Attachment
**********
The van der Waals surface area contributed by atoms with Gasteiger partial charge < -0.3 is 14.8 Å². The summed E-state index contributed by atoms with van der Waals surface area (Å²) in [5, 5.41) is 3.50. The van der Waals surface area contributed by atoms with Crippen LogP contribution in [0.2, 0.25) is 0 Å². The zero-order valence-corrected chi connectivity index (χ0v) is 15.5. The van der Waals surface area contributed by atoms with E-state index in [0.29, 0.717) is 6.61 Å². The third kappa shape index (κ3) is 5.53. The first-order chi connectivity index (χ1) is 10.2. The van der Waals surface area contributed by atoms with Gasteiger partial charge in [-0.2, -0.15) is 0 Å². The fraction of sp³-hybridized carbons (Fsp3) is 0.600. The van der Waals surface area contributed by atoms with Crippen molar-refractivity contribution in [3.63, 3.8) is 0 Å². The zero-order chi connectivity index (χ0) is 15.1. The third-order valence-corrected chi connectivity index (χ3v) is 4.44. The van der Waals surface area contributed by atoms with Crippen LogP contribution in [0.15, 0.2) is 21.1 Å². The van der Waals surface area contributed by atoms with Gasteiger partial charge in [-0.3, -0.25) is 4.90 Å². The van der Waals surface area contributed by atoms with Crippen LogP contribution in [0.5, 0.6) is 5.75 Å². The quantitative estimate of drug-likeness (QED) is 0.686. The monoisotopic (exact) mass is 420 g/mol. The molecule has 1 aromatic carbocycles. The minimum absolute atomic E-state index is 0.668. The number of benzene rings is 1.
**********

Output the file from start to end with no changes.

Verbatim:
The van der Waals surface area contributed by atoms with Gasteiger partial charge < -0.3 is 14.8 Å². The summed E-state index contributed by atoms with van der Waals surface area (Å²) in [5, 5.41) is 3.50. The van der Waals surface area contributed by atoms with Crippen LogP contribution in [0.2, 0.25) is 0 Å². The zero-order valence-corrected chi connectivity index (χ0v) is 15.5. The van der Waals surface area contributed by atoms with E-state index in [0.29, 0.717) is 6.61 Å². The third kappa shape index (κ3) is 5.53. The first-order chi connectivity index (χ1) is 10.2. The van der Waals surface area contributed by atoms with Gasteiger partial charge in [-0.2, -0.15) is 0 Å². The fraction of sp³-hybridized carbons (Fsp3) is 0.600. The van der Waals surface area contributed by atoms with Crippen molar-refractivity contribution in [3.63, 3.8) is 0 Å². The zero-order chi connectivity index (χ0) is 15.1. The third-order valence-corrected chi connectivity index (χ3v) is 4.44. The van der Waals surface area contributed by atoms with Crippen LogP contribution in [0.15, 0.2) is 21.1 Å². The van der Waals surface area contributed by atoms with Gasteiger partial charge in [-0.3, -0.25) is 4.90 Å². The van der Waals surface area contributed by atoms with Crippen LogP contribution in [0.5, 0.6) is 5.75 Å². The quantitative estimate of drug-likeness (QED) is 0.686. The monoisotopic (exact) mass is 420 g/mol. The molecule has 1 aromatic carbocycles. The minimum absolute atomic E-state index is 0.668. The number of benzene rings is 1.